Winter Euryops (Euryops abrotanifolius), a shrub daisy previously endemic to the Western Cape fynbos of South Africa.
This is a plant adapted to winter rainfall settings on exposed granite, sandy bluffs and other skinny, free-draining soils, and sporting feathery foliage and everyone’s (no one’s) favourite yellow daisy flowers.
The authorities seem to have split on whether this species belongs in Euryops or in Othonna, a genus of succulent asters that includes the Ruby Necklace plant you’ve probably seen at your fancy neighbourhood potted plant store.
Euryops abrotanifolius was described in an 1893 minutes of the S.A. Gardeners’ Society as ‘a nice yellow winter-blooming perennial’, just about the only relevant reference for this species name before it resurfaces in late twentieth century collections as a weed in odd pockets of Victoria, SA and Tassie.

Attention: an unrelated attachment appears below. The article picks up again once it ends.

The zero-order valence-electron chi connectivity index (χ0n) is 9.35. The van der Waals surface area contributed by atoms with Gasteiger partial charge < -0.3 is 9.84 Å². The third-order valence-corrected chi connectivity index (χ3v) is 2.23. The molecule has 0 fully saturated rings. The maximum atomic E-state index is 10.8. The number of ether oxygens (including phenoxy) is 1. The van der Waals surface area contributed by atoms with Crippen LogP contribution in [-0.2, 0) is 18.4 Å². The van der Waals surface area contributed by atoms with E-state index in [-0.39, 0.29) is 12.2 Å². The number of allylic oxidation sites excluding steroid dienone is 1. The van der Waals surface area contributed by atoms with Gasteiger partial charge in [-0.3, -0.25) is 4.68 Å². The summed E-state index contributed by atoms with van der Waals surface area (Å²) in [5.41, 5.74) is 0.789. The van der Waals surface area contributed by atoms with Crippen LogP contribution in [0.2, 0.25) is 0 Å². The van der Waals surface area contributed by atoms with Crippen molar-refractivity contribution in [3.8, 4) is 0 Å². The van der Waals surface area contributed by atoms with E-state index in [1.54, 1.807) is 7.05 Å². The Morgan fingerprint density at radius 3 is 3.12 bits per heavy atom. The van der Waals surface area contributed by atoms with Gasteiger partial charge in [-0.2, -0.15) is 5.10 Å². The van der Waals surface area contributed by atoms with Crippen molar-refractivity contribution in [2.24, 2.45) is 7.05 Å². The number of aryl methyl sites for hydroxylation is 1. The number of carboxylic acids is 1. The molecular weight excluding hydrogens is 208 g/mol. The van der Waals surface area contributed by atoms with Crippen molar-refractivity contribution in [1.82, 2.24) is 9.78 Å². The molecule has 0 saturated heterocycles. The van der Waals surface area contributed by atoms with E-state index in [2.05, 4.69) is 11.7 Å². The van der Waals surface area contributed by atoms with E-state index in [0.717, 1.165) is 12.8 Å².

In the meantime, from 1899 to 1954, various columnists refer to Othonna Athanasiae (yes, capitalised because…):
‘A very useful shrub, the foliage is handsome…’
‘Blooms in the cold, dull months when other blooms are scarce,’
‘Only in the Dandenongs have I seen it used so freely as hedges, yet I know of no other plant that would give the same amount of color at this time of the year—and earlier,’
‘Such a good winter-flowering everygreen that it should be still more widely cultivated,’
And, of course,
‘Easily raised from the seed of blooms now dying off.’
Seen here on steep north-facing slopes below Destiny Point / Kalorama, where evidently escaped from one of those gold-spackled hill station hedges.